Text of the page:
running, or even just slow jogging, for seven minutes a day could help halve your risk of dying from heart disease.
Well, nearly halve it - a study by Iowa State University found that people who ran for 51 minutes a week had a 45 per cent lower risk of death from heart disease or stroke than non-runners, plus a 30 per cent lower risk of death from all causes, living for an average three years longer.
It's a pretty fair trade, isn't it? Seven minutes for three years.
Here are some more seven-minute marvels... .
Just recently, experts at the Alzheimer's Association international conference in Copenhagen announced that playing card games and doing crosswords can boost brain power and prevent dementia. A few months ago, the University of Toronto had reached the same conclusion. So it's not hard to work out that grabbing a pen and your nearest newspaper (with an achievable-in-seven-minutes crossword on the back) can help the old grey matter.
The advice from optical experts is that if you work in front of a computer, you should follow the 20-20-20 rule: every 20 minutes, look 20ft away from your screen for at least 20 seconds. OK, so lots of people don't work the standard nine to five with a full hour lunch break these days, but for ease of calculation: 20 seconds every 20 minutes is a minute an hour. Times that by the seven hours in a working day and you're at a neat seven minutes, which will reduce eye strain, help avoid painful dry eyes and banish tension headaches.
Apparently, the average woman takes seven minutes 39 seconds in the shower. But it's not all about getting clean; use your bathing time to get glowing too, with a little help from the humble body brush. Daily body brushing - lightly brushing your skin, in the direction of your heart - will remove dead skin cells and encourage your circulation and lymphatic system (which removes body toxins). For an extra nudge to health, use the extra 39 seconds to turn off the hot tap; while not particularly pleasant, cold showers further boost skin glow, and can also help boost metabolism, apparently.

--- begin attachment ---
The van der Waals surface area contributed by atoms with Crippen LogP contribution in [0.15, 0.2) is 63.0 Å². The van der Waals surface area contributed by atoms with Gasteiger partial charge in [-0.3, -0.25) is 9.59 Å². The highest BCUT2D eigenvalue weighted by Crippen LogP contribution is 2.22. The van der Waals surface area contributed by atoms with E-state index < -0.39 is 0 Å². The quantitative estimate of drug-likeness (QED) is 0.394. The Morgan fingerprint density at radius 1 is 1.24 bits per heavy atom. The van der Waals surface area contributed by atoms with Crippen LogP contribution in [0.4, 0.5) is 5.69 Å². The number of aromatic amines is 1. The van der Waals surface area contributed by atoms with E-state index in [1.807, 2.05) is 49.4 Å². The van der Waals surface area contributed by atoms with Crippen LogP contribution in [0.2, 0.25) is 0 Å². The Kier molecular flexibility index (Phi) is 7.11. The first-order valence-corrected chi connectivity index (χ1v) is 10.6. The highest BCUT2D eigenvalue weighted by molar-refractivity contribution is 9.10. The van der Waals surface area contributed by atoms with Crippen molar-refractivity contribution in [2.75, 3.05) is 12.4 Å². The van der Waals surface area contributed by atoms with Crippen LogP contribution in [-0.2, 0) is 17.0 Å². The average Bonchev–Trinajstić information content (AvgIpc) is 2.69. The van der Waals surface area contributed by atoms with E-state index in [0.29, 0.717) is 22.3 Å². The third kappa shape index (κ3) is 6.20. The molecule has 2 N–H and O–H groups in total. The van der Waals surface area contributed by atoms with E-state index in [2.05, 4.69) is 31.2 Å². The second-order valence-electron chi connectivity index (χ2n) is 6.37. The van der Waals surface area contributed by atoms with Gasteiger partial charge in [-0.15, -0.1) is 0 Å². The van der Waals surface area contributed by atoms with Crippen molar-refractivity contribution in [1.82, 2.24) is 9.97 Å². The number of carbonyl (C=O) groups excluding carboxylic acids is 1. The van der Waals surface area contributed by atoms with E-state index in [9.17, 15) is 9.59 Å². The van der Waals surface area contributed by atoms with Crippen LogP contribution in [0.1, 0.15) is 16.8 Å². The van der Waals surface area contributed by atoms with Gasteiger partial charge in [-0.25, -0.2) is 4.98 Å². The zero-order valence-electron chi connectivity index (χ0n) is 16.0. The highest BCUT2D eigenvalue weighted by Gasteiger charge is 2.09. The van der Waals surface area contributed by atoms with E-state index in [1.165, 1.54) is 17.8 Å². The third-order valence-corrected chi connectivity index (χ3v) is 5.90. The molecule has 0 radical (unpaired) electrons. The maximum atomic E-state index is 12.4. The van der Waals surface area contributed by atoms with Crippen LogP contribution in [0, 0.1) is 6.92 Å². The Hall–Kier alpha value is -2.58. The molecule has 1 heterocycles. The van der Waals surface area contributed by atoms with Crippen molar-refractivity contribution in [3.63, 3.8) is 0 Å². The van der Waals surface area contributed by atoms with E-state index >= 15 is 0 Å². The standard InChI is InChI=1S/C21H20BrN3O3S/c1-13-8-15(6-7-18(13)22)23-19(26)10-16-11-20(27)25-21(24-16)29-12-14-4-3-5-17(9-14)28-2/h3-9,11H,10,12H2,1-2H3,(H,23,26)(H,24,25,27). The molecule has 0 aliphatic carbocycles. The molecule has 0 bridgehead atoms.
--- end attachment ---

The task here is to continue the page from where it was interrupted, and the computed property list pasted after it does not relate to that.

Arms and legs
Not keen on seven minutes of running? Does seven minutes of toning sound better? Last year, the American College of Sports Medicine's Health & Fitness Journal published a hugely popular guide called 'High-intensity Circuit Training Using Body Weight: Maximum Results With Minimal Investment'. Basically, it's 12 brilliantly easy-to-follow exercises (think old-school Jumping Jacks) that you can do in your living room, in just seven minutes, and still gain the same benefits as a sweaty hour in the gym.
Breakfast, the meal of kings, yes? Maybe very time-poor kings. A survey earlier this year revealed that most of us spend just seven minutes and 20 seconds on eating what's meant to be the most important meal of the day. Being short on time doesn't have to mean resorting to fast-food style breakfasts of croissants, or bacon and egg baps grabbed from the local cafe. Porridge, the ultimate low-fat, fibre-packed start to the day, needs just two minutes in the microwave and one minute to cool down. That leaves three minutes and 20 seconds to eat it.
Three more super sevens
l Seven seconds
Stress has been linked to a multitude of health issues, from insomnia to cancer and even stroke. Help beat it with some deep breathing: Breathe in slowly to the count of seven seconds, hold, then breathe out for eight to ten seconds. This quickly brings a sense of calm and steadies a racing pulse.
l Seven hours
A recent Arizona State University Phoenix study on sleep duration found that 'the lowest mortality and morbidity is with seven hours' of nightly shut-eye.
After years being told five-a-day of fruit and veg is key for a healthy diet, researchers now suggest seven is in fact the magic number for helping to prevent many major illnesses.